Teaching to the Test

Teaching to the Test
by Thomas Sowell

Florida's school year has already started early, so its students will have more preparation before the state-mandated tests that will be administered to them later in the school year.

Meanwhile, there is much wringing of hands and gnashing of teeth because so much classroom time is spent "teaching to the test" as our "educators" put it.

Unfortunately, most of the people who call themselves educators have not been doing much educating over the past few decades, as shown by American students repeatedly coming in at or near the bottom on international tests. That is why some states are trying to force teachers to teach academic material by testing their students on such material, instead of relying on the inflated grades and high "self-esteem" that our schools have been producing, instead of knowledge and skills.

While our students spend about as much time in school as students in Europe or Asia, a higher percentage of other students' time is spent learning academic subjects, while our students' time is spent on all sorts of nonacademic projects and activities.

Those who want to keep on indulging in popular educational fads that are failing to produce academic competence fight bitterly against having to "teach to the test." It will stifle "creativity," they complain. The author of a recent feature article in the New York Times Magazine declares that "genuinely great teaching — the sort of thing Socrates and his spiritual descendants have delivered" will be discouraged by having to "stuff our charges with information" in order to pass tests.

If there has actually been such "genuinely great teaching," then why has there been no speck of evidence of it during all these years of low test scores and employer complaints about semiliterate young people applying for jobs? Why do American students learn so much less math between the fourth and the eighth grade than do students in other countries? Could it be because so much more time has been wasted in American schools during those four years?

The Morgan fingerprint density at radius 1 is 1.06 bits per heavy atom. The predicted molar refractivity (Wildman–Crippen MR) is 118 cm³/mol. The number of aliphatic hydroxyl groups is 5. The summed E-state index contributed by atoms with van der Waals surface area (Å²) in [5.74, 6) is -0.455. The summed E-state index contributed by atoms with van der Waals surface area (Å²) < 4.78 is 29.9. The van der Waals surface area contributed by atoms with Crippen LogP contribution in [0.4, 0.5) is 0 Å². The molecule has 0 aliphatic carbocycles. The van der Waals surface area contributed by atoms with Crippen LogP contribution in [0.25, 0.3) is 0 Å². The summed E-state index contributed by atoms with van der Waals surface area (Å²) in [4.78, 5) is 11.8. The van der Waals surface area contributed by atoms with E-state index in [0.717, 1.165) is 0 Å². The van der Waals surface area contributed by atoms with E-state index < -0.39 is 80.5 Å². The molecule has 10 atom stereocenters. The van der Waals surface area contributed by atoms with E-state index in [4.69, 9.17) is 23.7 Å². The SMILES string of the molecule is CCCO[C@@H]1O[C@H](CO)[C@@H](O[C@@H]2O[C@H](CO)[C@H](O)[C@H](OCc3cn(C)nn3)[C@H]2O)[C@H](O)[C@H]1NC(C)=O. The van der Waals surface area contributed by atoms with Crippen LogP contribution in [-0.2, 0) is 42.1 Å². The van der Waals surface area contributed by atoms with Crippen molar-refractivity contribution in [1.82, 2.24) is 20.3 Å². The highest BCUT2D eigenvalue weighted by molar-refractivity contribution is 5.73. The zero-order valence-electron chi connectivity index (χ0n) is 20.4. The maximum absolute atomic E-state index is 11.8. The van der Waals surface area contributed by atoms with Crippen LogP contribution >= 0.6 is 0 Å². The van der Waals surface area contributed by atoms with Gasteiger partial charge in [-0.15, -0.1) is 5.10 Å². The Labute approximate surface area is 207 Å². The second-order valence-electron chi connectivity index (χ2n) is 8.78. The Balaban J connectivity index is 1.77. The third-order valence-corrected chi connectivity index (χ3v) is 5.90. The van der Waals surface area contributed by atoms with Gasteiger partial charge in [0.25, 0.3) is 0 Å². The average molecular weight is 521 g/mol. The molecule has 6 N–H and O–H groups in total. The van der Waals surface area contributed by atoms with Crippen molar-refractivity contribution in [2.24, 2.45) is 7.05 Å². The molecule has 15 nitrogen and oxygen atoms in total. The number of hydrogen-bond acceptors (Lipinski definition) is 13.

Evidence is the one thing that our so-called educators want no part of. They want to be able to simply declare there is genuinely great teaching, "creative" learning, or "critical thinking," without having to prove anything to anybody.
In states where tests have been mandated by law, the first order of business of the teachers' unions has been to introduce as much mushy subjective material as possible into these tests, in order to prevent anyone from finding out how much — or how little — academic skills they are actually providing their students.

The more fundamental question is whether our educational establishment has even been trying to impart academic skills as a high-priority goal. Over the past hundred years, American educators have been resisting the idea that schools exist to pass on to the next generation the basic mental skills our culture has developed. They have said so in books, articles, speeches — and by their actions in the schools.
Since the rise of teachers' unions in the early 1960s — which coincided with the decline of student test scores — the education establishment has increasingly succeeded in de-emphasizing academic skills. In that sense, our schools have not failed, they have succeeded in changing the goals and priorities of education.

Despite all-out efforts by the education establishment to blame the declining educational standards in our schools on everything imaginable except the people who teach there — on parents, students, television or society — the cold fact is that today's students are often simply not taught enough academic material in the first place. Even if there were flawless parents, perfect students, no television and no problems in society, students could still not be expected to learn what they were never taught.
In fact, it is a lot to expect the teachers themselves to teach what they do not know or understand. Tests have repeatedly shown, for decades on end, that college students who go into teaching score at or near the bottom among students in a wide variety of fields. No wonder they dislike tests. And no wonder that they find innumerable fads more attractive than teaching solid skills, which they themselves may not have mastered.

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